Olive Colemans Family History Page
The story of the SS Bandon
Pirates' Cork Victims.
An inquest has been held on the
body of John Courtenay, Seaman of Cork, a member of the crew of an
Irish steamship lately sunk by a German Submarine. The crew numbered 32
in all, and were the residence of the South of Ireland. Four only now
survive. Of the re-maining 28 Twenty-Six appear to have gone down with
the ship. And two sunk before aid arrived. The deceased man Courtenay,
and two other Cork Seaman still surviving- Victor Quelley and John
O'Keeffe - were picked up after the explosion which sank the vessel.
Quelley and O'Keeffe are in Hospital. Courtenay was extremis at the
time he was taken from the water, and died before his rescuers reached
land. The vessel in question was on its way to and Irish port with a
cargo of provisions and general merchandise. Courtenay was a man of 40
years of age. The surviving mem-bers of the crew escaped only with
their lives. The two injured men amoungst the survivors are making
progress towards re-covery. Twenty-eight members of the crew lost their
lives, of whom 19 left widows with 49 children. Two of the crew were
widowers and have left six children. The families of the men who were
drowned were solely dependant on them, and they are now left destitute.
Extract from Journal of the Cork Historical and Archaeological Society
Part 1.-Vol XXV. No.121
Journal of the Cork Historical and Archaeological Society
(Twenty-Eight Year of |issue)
History of Port of Cork Steam Navavigation
By William J. Barry (Council Member)
(Continued from Vol. XXIII.,page 199.
"Bandon," 1910; 668 Tons
;City of Cork Steam Packet Company Ltd. Built at New Castle by Messrs.
Swan, Hunter & Wighan Richardson, Ltd. Length 266 feet, Breath 37.2
feet, Depth 17.4 feet.
from Liverpool for Cork on the 12th April 1917, under the command of
Captain P.F. Kelly (As I have shown he was also in command of the
Inniscarra when Torpedoed) with a crew numbering 32 in all told. He was
on the bridge all that night and until 4 p.m. the following day. Being
tired after his long and anxious vigil, he decided to go to his room
for a short rest, leaving the second officer, Mr. O Brien, in charge.
The "Bandon" was off Mine Head. After a short time, as he was changing
into his shore clothes, and in the act of buttoning his waistcoat, the
ship was struck by a torpedo on the port side, abreast of the engine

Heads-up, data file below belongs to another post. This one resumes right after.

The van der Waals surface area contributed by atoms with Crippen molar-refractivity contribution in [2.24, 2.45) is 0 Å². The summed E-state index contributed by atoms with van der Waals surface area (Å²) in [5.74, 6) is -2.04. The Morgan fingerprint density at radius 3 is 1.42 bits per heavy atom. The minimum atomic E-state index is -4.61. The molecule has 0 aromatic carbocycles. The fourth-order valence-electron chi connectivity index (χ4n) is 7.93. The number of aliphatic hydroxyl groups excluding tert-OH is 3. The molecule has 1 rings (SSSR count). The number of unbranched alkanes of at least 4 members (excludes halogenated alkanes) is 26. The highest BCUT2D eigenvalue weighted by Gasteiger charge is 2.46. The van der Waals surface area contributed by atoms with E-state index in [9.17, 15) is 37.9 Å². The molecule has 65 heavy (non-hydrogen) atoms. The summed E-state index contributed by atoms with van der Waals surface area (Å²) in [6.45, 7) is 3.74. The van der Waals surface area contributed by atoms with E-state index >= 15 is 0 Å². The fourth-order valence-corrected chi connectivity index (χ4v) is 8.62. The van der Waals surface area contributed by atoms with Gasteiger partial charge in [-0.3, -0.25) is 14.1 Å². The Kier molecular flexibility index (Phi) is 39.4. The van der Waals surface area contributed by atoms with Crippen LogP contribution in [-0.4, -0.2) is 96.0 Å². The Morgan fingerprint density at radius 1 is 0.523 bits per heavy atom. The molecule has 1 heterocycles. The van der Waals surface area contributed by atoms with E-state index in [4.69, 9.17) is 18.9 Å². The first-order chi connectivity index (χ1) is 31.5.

room, and immediately began to sink. On opening the door of his room,
he stepped right into the water, knee-deep, and proceeded to the bridge
and ordering the helm hard to port, so as to head the ship to land.
Fearing the boilers would explode he endeavoured to make his way aft,
but in the space of a minute the ship sank from under his, flames and
sparks issuing from her funnel and engine room. Just as she was sinking
he made an attempt to get hold of the stern of one of the life-boats on
deck (her bow was flung inwards by the force of the explosion) but
missed her and was carried down with the ship. As she sank the main
stay caught him across the back, but he managed after what seemed a
long time to clear himself, and came to the surface. When he was being
dragged down in the vortex, he saw the chief officer, Mr. Ferne, and
some of the crew on the after deck house, near one of the life-boats,
but when he (Captain Kelly) came to the surface, they had all
disappeared, having gone down with the ship.
a short time, while swimming about amidst the wreckage, he saw the
third engineer, Mr. Mercer, clinging to one of the life-saving
collapsible deck-seats, which floated off the "Bandon's" deck, and
grasped it, when it capsized. He then swam round to its end and opening
it out it became more buoyant. In addition to Captain Kelly and Mr.
Mercer the following members of the ill-fated ship were holding on the
seat viz., J. OKeeffe, fireman, and the carpenter, also J. McCarthy,
A.B. (who afterwards became exhausted, lost his hold of the raft, and
was drowned), and a fireman named Walsh.
6 p.m. they described a boat in the offing, which proved to be a motor
launch (M.L. boat) which speedily came on to the scene (she had been
order to go th their rescue by telegram for Mine Head Lighthouse) and
picked up four survivors, after being 2 1/2 hours in the water. The
fifth man, Walsh, in letting go of the raft grasped the large rope
fender of the motor launch, but just as he did so she took a heavy
roll, with the result. he lost his grasp and was drowned.
Nothing could exceed the kindness of the crew of the launch. The survivors were given hot tea, coffee, warm blankets, & c.
arrived at Dungarvan about 9 p.m., and were met by the local doctor and
others, who took them to the Devonshire Arms Hotel. Captain Kelly at
once sent a telegram to the Company at Cork, Advising the loss of the
ship and also the names of the survivors.
They were:- Captain P.F. Kelly, H. Mercer, 3rd Engineer; Kewley the carpenter, and John O'Keeffe, fireman.
Lost were:- Edward Ferne, chief officer; M. J. O'Brien, second officer;
R. Mercer, first engineer; M. Dowling, second engineer; Charles Bird,
A.b.; Patrick O'Keeffe, Richard O'Keeffe, Bartholmew Collins, Jeremiah
Long, and Charles E. Martin, Firemen; John Courtenay,
Quarter master (his body was picked up warm by another M.L.; artificial
respiration was tried, but it proved useless, as he was quite dead. His
body was landed in Dungarvan and brought to cork withe the survivors on
the next day) ; Caleb Crone, cook; John O'Callaghan, Fireman; John
Wafer, A.B. ; Simon Louro, Quartermaster; Jeremiah Leahy, and George
O'Mahony, Greasers; Joseph Geo. Thompson, Jeremiah McCarthy, and John
O'Sullivan, A.B.'s; Charles McCashin, Steward; Wrixan and Sullivan,
cattlemen; two gunners; Walsh, Fireman; and the donkeyman.